“Potassium, magnesium, and calcium are known to play a role in blood pressure regulation,” said Al Bochi, who specializes in helping patients with Type 2 diabetes who are at high risk for heart disease.

“Potassium is known to help with limiting the effects of sodium on blood pressure,” she explained, “And it, along with magnesium and calcium, help the walls of the blood vessels relax, which increases blood flow and reduces blood pressure.”

Greens have minimal calories: One cup of spinach or Swiss chard is only 7 calories, and kale has 33. Nutritionists say it’s usually best to get your calcium, magnesium and potassium from foods instead of supplements, so pile that plate high.

Plus, greens — like most vegetables — are full of fiber, which helps lower cholesterol levels, prevents constipation (and therefore hemorrhoids) and, by helping you feel full, helps with weight control. And of course, maintaining a healthy weight is a key to good heart health.

Unsalted seeds and nuts are also high in potassium, magnesium and other minerals are known to reduce blood pressure.

Studies on pistachios, for example, find that the nut can reduce blood vessel tightening (called peripheral vascular resistance), heart rate, blood pressure and cholesterol. According to one study, a single helping a day was better at lowering blood pressure than two helpings.

Walnuts, pecans, almonds, flaxseed, macadamia nuts and hazelnuts are also good choices. Walnuts are especially high in omega-3s but are the short-chain variety. Still, that’s good for the heart.

“Though to a lesser extent than long-chain omega-3s,” Drayer said, “alpha-linolenic acid (ALA) — a short-chain omega-3 found in walnuts and flaxseed and canola oil — has been associated with protection against high blood pressure and heart disease.”

But keep in mind that all nuts are extremely high in calories. So an American Heart Association recommended serving is going to seem tiny: about 1½ ounces or 2 tablespoons of nut butter. Beware of the added salt, sugar or chocolate that is so appealing on nuts — not good for heart health.

A surprising choice? Beets turn out to be chock full of nitric oxide, which studies show can help open blood vessels and therefore lower your blood pressure. In fact, a small study of Australian men and women found that drinking 500 grams (about 2½ cups) of beet juice significantly lowered systolic blood pressure (the top number in a blood pressure reading) within six hours.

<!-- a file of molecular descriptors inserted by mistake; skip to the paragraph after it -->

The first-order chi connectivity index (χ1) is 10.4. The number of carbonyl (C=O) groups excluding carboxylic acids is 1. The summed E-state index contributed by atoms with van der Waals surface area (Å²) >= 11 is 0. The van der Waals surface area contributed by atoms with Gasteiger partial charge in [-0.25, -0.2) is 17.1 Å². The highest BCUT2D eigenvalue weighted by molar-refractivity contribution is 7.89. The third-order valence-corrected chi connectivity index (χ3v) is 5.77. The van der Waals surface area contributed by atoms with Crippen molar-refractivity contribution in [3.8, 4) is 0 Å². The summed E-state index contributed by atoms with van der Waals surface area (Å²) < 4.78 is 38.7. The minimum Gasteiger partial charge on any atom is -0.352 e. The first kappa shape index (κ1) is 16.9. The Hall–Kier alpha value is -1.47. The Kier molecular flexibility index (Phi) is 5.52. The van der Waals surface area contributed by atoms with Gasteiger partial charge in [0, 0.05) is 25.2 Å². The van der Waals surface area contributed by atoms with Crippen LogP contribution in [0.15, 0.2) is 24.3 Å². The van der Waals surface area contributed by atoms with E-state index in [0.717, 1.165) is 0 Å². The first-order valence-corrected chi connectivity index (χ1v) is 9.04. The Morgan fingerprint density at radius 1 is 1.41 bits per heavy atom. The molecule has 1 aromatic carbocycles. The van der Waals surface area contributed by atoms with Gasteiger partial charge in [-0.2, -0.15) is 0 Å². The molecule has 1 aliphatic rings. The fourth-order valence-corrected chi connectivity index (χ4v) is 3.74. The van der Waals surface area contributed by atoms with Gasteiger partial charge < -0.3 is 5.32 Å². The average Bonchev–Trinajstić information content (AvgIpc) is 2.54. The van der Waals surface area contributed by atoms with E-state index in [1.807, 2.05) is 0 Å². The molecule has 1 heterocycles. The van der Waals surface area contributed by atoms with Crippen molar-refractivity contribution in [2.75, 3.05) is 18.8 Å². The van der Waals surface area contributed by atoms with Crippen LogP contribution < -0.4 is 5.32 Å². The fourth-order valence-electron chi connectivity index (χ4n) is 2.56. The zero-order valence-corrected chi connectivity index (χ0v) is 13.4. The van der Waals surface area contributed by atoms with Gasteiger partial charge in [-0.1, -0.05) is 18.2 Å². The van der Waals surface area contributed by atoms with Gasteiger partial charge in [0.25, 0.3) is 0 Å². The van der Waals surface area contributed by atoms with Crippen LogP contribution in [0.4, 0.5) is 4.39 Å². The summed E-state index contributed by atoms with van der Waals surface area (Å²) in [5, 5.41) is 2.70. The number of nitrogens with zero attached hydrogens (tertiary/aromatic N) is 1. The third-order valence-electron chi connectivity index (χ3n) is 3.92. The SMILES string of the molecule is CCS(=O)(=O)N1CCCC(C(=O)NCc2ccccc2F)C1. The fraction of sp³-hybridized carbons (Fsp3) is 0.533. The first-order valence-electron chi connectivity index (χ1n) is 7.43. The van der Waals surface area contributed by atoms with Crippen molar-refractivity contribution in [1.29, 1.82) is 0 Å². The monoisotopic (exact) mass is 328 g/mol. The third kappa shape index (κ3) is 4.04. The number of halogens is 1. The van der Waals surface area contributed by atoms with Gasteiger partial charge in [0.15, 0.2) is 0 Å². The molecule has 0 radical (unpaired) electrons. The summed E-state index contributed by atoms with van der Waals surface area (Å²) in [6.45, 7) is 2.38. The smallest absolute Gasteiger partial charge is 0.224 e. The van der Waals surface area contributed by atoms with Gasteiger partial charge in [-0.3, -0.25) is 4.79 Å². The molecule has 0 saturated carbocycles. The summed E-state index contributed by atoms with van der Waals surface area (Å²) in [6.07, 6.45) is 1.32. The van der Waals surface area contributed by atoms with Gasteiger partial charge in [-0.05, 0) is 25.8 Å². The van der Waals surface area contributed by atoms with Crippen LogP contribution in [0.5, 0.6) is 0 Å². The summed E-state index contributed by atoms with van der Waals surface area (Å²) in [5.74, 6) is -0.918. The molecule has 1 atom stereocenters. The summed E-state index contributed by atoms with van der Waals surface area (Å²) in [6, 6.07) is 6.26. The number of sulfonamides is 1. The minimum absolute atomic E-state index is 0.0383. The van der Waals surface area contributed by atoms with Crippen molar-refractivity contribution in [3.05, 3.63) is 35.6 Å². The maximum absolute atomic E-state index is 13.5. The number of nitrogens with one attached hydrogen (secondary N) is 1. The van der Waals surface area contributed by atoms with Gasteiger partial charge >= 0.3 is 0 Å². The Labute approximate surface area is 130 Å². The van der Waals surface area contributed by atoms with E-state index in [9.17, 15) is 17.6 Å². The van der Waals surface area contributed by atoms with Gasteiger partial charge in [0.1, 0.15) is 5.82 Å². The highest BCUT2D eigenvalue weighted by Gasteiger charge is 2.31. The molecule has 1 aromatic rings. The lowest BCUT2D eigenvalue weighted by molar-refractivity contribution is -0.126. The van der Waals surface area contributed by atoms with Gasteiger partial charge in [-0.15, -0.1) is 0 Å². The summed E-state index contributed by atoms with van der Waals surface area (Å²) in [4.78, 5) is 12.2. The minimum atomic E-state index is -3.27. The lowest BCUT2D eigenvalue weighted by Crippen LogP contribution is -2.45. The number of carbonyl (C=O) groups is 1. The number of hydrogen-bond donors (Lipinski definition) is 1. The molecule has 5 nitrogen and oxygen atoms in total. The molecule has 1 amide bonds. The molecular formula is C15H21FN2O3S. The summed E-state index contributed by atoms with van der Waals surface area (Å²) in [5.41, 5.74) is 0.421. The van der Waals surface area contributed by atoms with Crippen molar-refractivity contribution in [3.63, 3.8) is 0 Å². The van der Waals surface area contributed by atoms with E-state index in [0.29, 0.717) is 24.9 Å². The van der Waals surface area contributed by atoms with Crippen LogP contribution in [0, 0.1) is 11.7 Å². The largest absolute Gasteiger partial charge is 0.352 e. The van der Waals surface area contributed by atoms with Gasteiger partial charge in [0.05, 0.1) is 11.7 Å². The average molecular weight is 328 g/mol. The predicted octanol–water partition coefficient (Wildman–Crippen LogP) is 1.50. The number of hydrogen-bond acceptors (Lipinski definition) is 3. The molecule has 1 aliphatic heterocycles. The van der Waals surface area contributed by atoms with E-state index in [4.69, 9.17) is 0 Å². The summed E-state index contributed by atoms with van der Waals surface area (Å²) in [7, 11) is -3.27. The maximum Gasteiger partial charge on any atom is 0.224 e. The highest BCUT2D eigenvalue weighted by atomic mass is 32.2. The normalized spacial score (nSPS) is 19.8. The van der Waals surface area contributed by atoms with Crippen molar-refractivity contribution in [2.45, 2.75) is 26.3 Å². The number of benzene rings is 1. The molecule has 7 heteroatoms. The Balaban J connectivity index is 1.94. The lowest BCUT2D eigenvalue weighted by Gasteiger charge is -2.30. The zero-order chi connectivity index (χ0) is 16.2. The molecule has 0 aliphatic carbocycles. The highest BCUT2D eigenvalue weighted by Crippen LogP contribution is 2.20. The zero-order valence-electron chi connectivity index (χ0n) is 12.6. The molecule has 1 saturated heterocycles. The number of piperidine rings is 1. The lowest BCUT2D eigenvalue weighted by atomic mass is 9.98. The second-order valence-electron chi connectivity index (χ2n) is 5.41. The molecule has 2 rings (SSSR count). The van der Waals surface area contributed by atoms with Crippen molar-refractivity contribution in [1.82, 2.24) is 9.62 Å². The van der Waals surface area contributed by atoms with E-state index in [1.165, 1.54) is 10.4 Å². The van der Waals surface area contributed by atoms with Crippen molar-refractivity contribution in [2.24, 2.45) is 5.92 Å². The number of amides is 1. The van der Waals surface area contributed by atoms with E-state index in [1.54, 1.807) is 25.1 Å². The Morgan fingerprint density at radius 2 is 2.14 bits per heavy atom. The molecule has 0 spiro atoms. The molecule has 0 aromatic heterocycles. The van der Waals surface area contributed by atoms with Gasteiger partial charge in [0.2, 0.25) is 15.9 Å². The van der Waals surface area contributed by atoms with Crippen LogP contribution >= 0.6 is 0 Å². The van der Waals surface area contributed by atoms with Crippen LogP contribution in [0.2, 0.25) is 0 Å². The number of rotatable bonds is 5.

That’s not all. Beets and their juice are one of the only sources of betalain, a powerful antioxidant with high anti-inflammatory qualities, which has sparked research into how beets could be used to treat diseases caused by chronic inflammation, such as arthritis, cancer, and heart failure.

Already eating a healthy diet? Be sure to add avocados once a day. A study published in the Journal of the American Heart Association found that replacing saturated fat with one nutrient-packed avocado a day could lead to up to a 13.5 milligrams-per-deciliter reduction in blood pressure. That could be enough to keep some people off blood pressure meds, researchers say.

Avocados are a rich source of monounsaturated fatty acids, which can lower both your total cholesterol and your “bad” cholesterol (LDL) while maintaining your “good” cholesterol (HDL) levels. They can also benefit insulin control, which can be very helpful to those with prediabetes or Type 2 diabetes.

Monounsaturated fatty acids are a mainstay of the Mediterranean diet, which has been shown to improve heart health and brain health, lower risk for breast cancer and increase longevity.

A key component of the Mediterranean diet is the use of olive oil for cooking and for dressing salads and vegetables in place of more saturated fats, such as butter.

Olive oil is rich in monounsaturated fatty acids and has been shown to reduce blood pressure and both bad cholesterol and triglycerides while increasing good cholesterol.